Advisor: Os Schmitz
Environmental managers today face the challenge of conserving large carnivores amidst a variety of human-driven threats, such as illegal killing and expanding development. Reintroduction is a popular solution for conserving threatened species and restoring ecosystem function that often generates substantial costs to the livelihood and personal security of human communities outside protected areas. Traditional management approaches commonly ignore humans as a potential driver of human-wildlife conflict, yet humans can play a significant role in shaping ecosystems.
With our limited sense of human coupling to natural systems, it is currently unclear indirect interactions between humans, predators and prey may actually provoke human-wildlife conflict through negative feedbacks on livelihoods, such as livestock attacks. The recent reintroduction of tigers into Panna Tiger Reserve, Madhya Pradesh, India, provides an ideal opportunity to explore the effect of human activities on interactions between a threatened large carnivore and its prey.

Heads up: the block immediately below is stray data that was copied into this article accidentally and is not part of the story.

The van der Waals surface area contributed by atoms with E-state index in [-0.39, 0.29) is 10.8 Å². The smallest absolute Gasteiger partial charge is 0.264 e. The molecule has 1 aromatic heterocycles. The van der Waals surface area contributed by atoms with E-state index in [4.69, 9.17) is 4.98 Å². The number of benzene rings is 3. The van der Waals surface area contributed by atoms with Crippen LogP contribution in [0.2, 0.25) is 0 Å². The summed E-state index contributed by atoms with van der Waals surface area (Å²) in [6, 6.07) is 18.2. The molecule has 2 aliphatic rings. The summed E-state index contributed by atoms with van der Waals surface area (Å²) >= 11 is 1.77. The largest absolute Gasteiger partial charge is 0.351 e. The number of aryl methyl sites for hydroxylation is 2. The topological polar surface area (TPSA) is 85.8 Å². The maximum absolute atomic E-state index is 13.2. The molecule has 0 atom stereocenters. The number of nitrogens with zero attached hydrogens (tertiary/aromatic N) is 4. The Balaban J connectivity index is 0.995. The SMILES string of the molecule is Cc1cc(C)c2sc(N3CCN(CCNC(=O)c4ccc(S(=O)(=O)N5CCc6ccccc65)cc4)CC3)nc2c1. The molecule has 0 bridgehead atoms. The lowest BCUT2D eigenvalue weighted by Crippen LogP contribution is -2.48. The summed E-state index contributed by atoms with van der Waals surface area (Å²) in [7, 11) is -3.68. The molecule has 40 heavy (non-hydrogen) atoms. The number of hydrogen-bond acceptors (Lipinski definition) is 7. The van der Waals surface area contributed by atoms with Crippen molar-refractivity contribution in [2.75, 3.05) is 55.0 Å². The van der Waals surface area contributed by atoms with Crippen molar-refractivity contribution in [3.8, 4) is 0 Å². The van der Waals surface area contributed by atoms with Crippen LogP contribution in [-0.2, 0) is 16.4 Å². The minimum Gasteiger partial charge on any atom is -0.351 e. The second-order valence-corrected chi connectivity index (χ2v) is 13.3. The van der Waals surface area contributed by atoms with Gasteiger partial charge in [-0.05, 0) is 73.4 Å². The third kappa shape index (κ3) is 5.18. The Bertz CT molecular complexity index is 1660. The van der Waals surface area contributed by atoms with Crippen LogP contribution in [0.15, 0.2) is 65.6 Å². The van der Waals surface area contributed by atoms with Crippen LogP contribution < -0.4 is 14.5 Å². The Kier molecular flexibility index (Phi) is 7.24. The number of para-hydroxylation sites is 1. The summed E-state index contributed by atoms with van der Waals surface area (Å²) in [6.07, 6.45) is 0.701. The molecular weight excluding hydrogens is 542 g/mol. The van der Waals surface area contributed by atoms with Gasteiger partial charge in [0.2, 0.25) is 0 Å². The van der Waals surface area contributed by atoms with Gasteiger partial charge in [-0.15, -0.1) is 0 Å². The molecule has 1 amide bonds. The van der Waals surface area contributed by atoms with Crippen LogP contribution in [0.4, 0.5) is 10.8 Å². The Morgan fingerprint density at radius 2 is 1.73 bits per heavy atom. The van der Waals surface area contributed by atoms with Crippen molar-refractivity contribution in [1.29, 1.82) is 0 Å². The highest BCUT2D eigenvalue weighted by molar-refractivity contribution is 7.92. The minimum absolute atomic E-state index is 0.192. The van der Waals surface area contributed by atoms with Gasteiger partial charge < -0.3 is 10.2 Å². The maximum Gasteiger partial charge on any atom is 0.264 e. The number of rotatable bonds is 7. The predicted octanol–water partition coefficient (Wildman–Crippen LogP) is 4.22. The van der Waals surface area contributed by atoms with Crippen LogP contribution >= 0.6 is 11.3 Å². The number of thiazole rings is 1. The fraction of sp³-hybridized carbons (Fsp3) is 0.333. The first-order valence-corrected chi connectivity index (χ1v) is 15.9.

To address this question, my dissertation research will compare the abundance, distribution and anti-predation behavior of the tiger’s principal prey species, nilgai antelope, in “tiger” versus “no-tiger" areas under varying intensities of human activity over time.
More information can be found on my project website and on my page at the Schmitz Lab.